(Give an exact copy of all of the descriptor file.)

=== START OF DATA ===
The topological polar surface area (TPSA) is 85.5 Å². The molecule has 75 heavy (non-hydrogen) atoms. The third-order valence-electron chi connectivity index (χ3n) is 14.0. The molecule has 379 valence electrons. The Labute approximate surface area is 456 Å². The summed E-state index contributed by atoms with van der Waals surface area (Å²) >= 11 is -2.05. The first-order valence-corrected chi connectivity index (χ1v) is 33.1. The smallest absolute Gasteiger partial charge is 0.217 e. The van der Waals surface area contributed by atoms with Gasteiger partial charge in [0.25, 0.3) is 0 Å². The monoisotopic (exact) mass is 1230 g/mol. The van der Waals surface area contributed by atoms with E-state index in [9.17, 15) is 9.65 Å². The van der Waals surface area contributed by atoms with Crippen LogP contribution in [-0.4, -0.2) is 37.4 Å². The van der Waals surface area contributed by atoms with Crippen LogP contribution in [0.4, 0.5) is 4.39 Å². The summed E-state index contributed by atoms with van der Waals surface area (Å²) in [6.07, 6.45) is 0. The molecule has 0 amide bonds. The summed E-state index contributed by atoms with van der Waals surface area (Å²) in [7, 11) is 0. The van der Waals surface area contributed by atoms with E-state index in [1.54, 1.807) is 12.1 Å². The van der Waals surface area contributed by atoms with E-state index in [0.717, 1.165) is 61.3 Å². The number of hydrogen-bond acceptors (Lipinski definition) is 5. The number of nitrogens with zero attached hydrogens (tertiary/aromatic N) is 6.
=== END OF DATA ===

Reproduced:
The topological polar surface area (TPSA) is 85.5 Å². The molecule has 75 heavy (non-hydrogen) atoms. The third-order valence-electron chi connectivity index (χ3n) is 14.0. The molecule has 379 valence electrons. The Labute approximate surface area is 456 Å². The summed E-state index contributed by atoms with van der Waals surface area (Å²) >= 11 is -2.05. The first-order valence-corrected chi connectivity index (χ1v) is 33.1. The smallest absolute Gasteiger partial charge is 0.217 e. The van der Waals surface area contributed by atoms with Gasteiger partial charge in [0.25, 0.3) is 0 Å². The monoisotopic (exact) mass is 1230 g/mol. The van der Waals surface area contributed by atoms with E-state index in [9.17, 15) is 9.65 Å². The van der Waals surface area contributed by atoms with Crippen LogP contribution in [-0.4, -0.2) is 37.4 Å². The van der Waals surface area contributed by atoms with Crippen LogP contribution in [0.4, 0.5) is 4.39 Å². The summed E-state index contributed by atoms with van der Waals surface area (Å²) in [6.07, 6.45) is 0. The molecule has 0 amide bonds. The summed E-state index contributed by atoms with van der Waals surface area (Å²) in [7, 11) is 0. The van der Waals surface area contributed by atoms with E-state index in [1.54, 1.807) is 12.1 Å². The van der Waals surface area contributed by atoms with E-state index in [0.717, 1.165) is 61.3 Å². The number of hydrogen-bond acceptors (Lipinski definition) is 5. The number of nitrogens with zero attached hydrogens (tertiary/aromatic N) is 6.